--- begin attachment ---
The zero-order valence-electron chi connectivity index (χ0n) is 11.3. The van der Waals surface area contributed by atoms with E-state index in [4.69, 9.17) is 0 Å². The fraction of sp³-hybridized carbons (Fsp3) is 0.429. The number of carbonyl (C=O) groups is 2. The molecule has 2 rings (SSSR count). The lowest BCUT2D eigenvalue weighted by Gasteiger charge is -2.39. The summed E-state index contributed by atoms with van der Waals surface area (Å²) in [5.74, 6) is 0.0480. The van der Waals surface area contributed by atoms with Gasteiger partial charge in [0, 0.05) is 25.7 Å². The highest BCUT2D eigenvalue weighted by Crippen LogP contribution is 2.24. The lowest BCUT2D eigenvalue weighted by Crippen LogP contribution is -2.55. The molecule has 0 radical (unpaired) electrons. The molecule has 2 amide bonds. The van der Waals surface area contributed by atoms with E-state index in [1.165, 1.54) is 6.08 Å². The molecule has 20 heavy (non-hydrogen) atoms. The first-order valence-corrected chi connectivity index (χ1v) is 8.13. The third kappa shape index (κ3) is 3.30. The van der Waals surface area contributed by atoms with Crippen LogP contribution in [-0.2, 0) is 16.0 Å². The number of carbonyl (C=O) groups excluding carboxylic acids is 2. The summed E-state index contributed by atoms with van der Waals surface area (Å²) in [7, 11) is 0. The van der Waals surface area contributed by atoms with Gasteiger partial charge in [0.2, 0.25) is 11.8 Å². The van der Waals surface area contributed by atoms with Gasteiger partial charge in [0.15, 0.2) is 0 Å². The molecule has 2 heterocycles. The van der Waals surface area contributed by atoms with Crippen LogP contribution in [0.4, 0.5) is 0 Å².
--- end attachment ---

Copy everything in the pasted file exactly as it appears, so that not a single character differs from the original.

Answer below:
The zero-order valence-electron chi connectivity index (χ0n) is 11.3. The van der Waals surface area contributed by atoms with E-state index in [4.69, 9.17) is 0 Å². The fraction of sp³-hybridized carbons (Fsp3) is 0.429. The number of carbonyl (C=O) groups is 2. The molecule has 2 rings (SSSR count). The lowest BCUT2D eigenvalue weighted by Gasteiger charge is -2.39. The summed E-state index contributed by atoms with van der Waals surface area (Å²) in [5.74, 6) is 0.0480. The van der Waals surface area contributed by atoms with Gasteiger partial charge in [0, 0.05) is 25.7 Å². The highest BCUT2D eigenvalue weighted by Crippen LogP contribution is 2.24. The lowest BCUT2D eigenvalue weighted by Crippen LogP contribution is -2.55. The molecule has 0 radical (unpaired) electrons. The molecule has 2 amide bonds. The van der Waals surface area contributed by atoms with E-state index in [1.165, 1.54) is 6.08 Å². The molecule has 20 heavy (non-hydrogen) atoms. The first-order valence-corrected chi connectivity index (χ1v) is 8.13. The third kappa shape index (κ3) is 3.30. The van der Waals surface area contributed by atoms with Crippen LogP contribution in [-0.2, 0) is 16.0 Å². The number of carbonyl (C=O) groups excluding carboxylic acids is 2. The summed E-state index contributed by atoms with van der Waals surface area (Å²) in [7, 11) is 0. The van der Waals surface area contributed by atoms with Gasteiger partial charge in [0.2, 0.25) is 11.8 Å². The van der Waals surface area contributed by atoms with Gasteiger partial charge in [0.15, 0.2) is 0 Å². The molecule has 2 heterocycles. The van der Waals surface area contributed by atoms with Crippen LogP contribution in [0.4, 0.5) is 0 Å².